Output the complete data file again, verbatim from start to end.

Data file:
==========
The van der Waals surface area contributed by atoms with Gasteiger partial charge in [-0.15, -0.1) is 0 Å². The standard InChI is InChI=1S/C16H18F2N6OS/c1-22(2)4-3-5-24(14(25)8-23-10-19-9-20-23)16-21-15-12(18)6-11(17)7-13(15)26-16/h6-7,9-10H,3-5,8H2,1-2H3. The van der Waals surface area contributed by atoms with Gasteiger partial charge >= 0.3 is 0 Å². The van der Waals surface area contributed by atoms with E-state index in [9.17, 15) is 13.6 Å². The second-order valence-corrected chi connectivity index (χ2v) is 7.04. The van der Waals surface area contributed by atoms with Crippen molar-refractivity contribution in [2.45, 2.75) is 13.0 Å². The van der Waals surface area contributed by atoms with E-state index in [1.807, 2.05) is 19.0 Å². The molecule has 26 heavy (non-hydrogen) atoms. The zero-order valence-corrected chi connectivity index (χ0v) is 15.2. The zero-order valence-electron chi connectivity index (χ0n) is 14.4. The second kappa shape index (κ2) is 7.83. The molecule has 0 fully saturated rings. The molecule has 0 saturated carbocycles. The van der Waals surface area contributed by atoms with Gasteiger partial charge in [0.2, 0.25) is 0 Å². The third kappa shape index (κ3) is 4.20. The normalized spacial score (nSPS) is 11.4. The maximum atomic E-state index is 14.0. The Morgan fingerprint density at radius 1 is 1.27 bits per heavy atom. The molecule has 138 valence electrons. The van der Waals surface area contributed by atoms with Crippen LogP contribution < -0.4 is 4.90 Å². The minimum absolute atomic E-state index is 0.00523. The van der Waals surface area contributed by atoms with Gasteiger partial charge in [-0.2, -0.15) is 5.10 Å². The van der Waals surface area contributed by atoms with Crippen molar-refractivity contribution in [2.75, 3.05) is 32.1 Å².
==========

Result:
The van der Waals surface area contributed by atoms with Gasteiger partial charge in [-0.15, -0.1) is 0 Å². The standard InChI is InChI=1S/C16H18F2N6OS/c1-22(2)4-3-5-24(14(25)8-23-10-19-9-20-23)16-21-15-12(18)6-11(17)7-13(15)26-16/h6-7,9-10H,3-5,8H2,1-2H3. The van der Waals surface area contributed by atoms with Gasteiger partial charge >= 0.3 is 0 Å². The van der Waals surface area contributed by atoms with E-state index in [9.17, 15) is 13.6 Å². The second-order valence-corrected chi connectivity index (χ2v) is 7.04. The van der Waals surface area contributed by atoms with Crippen molar-refractivity contribution in [2.45, 2.75) is 13.0 Å². The van der Waals surface area contributed by atoms with E-state index in [1.807, 2.05) is 19.0 Å². The molecule has 26 heavy (non-hydrogen) atoms. The zero-order valence-corrected chi connectivity index (χ0v) is 15.2. The zero-order valence-electron chi connectivity index (χ0n) is 14.4. The second kappa shape index (κ2) is 7.83. The molecule has 0 fully saturated rings. The molecule has 0 saturated carbocycles. The van der Waals surface area contributed by atoms with Gasteiger partial charge in [0.2, 0.25) is 0 Å². The third kappa shape index (κ3) is 4.20. The normalized spacial score (nSPS) is 11.4. The maximum atomic E-state index is 14.0. The Morgan fingerprint density at radius 1 is 1.27 bits per heavy atom. The molecule has 138 valence electrons. The van der Waals surface area contributed by atoms with Crippen LogP contribution < -0.4 is 4.90 Å². The minimum absolute atomic E-state index is 0.00523. The van der Waals surface area contributed by atoms with Gasteiger partial charge in [-0.2, -0.15) is 5.10 Å². The van der Waals surface area contributed by atoms with Crippen molar-refractivity contribution in [2.75, 3.05) is 32.1 Å².